grown-ish's Emily Arlook, Chloe Bailey Unpack Nomi's White Fragility: 'These Conversations Should Be Happening'

Warning: This post contains spoilers from grown-ish Season 4, Episode 6. Proceed at your own risk.

The road to antiracism within Black and white friendships can be fraught with confusion and misunderstandings. But as the latest installment of Freeform’s grown-ish proved, racial compassion and empathy can be achieved through honest discussions.

In case you missed this past week’s Episode 6, titled “Put Your Hands Where My Eyes Could See,” Zoey, Nomi and Jazz protested against police brutality alongside their friends. But when the trio returned home after an enforced curfew, Nomi said she didn’t understand why some Black protestors rioted and looted. In turn, Zoey questioned why Nomi was criticizing the oppressed and not the oppressors. When Nomi grew defensive, Jazz pointed out her white fragility.

An offended Nomi called her mom to lament, and when Nomi’s mom mentioned that she had raised Nomi to be colorblind, Nomi argued that people of color want their colors and cultures acknowledged. Nomi’s mom took offense, and then Nomi realized she had done the exact same thing to her friends and ran to thoughtfully apologize to them.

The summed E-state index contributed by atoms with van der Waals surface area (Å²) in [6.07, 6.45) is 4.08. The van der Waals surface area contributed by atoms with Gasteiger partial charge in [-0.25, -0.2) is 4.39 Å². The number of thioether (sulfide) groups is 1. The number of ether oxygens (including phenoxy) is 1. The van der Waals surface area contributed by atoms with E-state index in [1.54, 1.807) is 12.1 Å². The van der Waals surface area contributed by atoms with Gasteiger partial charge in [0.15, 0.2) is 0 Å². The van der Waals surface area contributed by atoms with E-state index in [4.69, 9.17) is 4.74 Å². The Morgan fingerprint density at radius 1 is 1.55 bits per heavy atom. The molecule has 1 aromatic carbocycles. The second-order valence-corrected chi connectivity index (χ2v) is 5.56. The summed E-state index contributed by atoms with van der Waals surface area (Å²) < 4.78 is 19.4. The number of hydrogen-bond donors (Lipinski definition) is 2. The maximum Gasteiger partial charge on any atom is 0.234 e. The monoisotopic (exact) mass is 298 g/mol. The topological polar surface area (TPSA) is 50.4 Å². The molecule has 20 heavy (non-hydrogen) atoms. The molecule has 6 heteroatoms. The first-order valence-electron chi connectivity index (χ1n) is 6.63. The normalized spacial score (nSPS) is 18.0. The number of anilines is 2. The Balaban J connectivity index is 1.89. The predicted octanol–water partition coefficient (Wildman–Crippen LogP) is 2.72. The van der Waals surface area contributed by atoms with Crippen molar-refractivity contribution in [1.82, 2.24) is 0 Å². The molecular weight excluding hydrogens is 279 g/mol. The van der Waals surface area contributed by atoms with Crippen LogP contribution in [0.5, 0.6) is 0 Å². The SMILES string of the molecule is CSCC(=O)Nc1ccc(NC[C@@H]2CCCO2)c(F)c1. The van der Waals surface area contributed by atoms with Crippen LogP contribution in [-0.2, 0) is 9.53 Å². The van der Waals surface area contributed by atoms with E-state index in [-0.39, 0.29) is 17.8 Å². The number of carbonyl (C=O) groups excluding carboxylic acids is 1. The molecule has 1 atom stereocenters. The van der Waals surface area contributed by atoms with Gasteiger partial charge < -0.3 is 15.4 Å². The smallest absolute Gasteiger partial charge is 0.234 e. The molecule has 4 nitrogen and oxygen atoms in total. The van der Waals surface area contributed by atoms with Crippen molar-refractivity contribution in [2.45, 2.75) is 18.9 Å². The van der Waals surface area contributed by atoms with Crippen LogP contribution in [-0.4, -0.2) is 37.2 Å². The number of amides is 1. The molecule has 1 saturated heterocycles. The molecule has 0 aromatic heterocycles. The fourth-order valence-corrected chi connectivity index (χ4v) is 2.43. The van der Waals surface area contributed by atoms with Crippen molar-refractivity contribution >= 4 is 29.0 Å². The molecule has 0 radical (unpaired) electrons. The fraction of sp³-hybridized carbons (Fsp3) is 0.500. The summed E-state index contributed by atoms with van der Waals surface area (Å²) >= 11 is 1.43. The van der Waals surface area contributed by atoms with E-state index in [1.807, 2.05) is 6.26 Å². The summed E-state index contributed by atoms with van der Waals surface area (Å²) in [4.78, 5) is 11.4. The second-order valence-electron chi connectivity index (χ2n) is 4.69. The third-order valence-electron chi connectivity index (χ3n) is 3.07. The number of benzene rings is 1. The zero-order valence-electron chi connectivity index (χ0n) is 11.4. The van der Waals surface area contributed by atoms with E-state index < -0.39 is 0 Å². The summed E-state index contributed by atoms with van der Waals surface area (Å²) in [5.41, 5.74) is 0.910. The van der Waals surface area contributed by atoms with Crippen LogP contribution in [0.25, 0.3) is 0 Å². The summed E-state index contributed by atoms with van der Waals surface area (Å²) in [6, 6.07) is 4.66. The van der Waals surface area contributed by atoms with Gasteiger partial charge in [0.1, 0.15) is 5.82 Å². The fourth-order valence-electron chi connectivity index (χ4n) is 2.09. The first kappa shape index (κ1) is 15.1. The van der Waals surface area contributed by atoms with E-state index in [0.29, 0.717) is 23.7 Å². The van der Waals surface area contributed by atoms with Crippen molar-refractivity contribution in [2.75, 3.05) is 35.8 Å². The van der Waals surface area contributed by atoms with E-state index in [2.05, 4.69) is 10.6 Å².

Emily Arlook, who plays Nomi, says the episode has made her a better white ally. She also appreciates the heavy emotional lifting of star and executive producer Yara Shahidi, who plays Zoey, and Chloe Bailey, who costars as Jazz.

“I’m so lucky as an actor that I get to work with such talented women in Chloe and Yara,” Arlook reveals to TVLine. “And to do those scenes with them and share that type of storyline, was a privilege for me.”

Arlook says white people should be having antiracism discussions with their besties of color.

“These conversations should be happening within friend groups,” the actress adds. “If there is a white person in the friend group, who has a total blind spot to what’s happening in the world, hopefully this episode can shed some light on how those conversations can go. And I was so grateful to be a part of it. Sometimes it takes talking to somebody else and saying, ‘Oh. I hear myself.’”

Bailey, who says it was all hugs and love between takes, adds that she’s proud to be a part of grown-ish because the collegiate sitcom fearlessly tackles heavy topics such as the racial reckoning, colorism, the prison industrial complex and the Black Lives Matter movement.

“I still remember shooting this episode, and it just made me really appreciate the writers and the cast,” Bailey shares. “We were able to show what it’s like having an open dialogue about things that make us feel uncomfortable. It’s OK to speak up for yourself and let your friends know how they’ve made you feel. Hopefully, the friendship is strong and great enough for the friend to receive it like Nomi did.”

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